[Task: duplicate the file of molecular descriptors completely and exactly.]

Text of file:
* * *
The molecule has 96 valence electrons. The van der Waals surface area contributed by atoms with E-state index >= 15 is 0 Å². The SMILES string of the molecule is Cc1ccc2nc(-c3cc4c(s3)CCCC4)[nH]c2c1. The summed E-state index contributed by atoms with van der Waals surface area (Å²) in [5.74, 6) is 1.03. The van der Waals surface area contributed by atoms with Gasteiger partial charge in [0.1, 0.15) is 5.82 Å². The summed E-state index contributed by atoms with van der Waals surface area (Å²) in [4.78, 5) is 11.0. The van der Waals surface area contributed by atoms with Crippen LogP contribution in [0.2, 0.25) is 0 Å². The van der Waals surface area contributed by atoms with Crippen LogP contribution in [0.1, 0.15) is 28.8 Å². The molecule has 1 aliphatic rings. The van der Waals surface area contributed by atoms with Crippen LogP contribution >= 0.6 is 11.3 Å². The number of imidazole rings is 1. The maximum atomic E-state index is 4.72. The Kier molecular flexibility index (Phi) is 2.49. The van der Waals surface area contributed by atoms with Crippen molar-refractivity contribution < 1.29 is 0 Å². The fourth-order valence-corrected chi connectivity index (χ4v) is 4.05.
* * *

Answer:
The molecule has 96 valence electrons. The van der Waals surface area contributed by atoms with E-state index >= 15 is 0 Å². The SMILES string of the molecule is Cc1ccc2nc(-c3cc4c(s3)CCCC4)[nH]c2c1. The summed E-state index contributed by atoms with van der Waals surface area (Å²) in [5.74, 6) is 1.03. The van der Waals surface area contributed by atoms with Gasteiger partial charge in [0.1, 0.15) is 5.82 Å². The summed E-state index contributed by atoms with van der Waals surface area (Å²) in [4.78, 5) is 11.0. The van der Waals surface area contributed by atoms with Crippen LogP contribution in [0.2, 0.25) is 0 Å². The van der Waals surface area contributed by atoms with Crippen LogP contribution in [0.1, 0.15) is 28.8 Å². The molecule has 1 aliphatic rings. The van der Waals surface area contributed by atoms with Crippen LogP contribution >= 0.6 is 11.3 Å². The number of imidazole rings is 1. The maximum atomic E-state index is 4.72. The Kier molecular flexibility index (Phi) is 2.49. The van der Waals surface area contributed by atoms with Crippen molar-refractivity contribution < 1.29 is 0 Å². The fourth-order valence-corrected chi connectivity index (χ4v) is 4.05.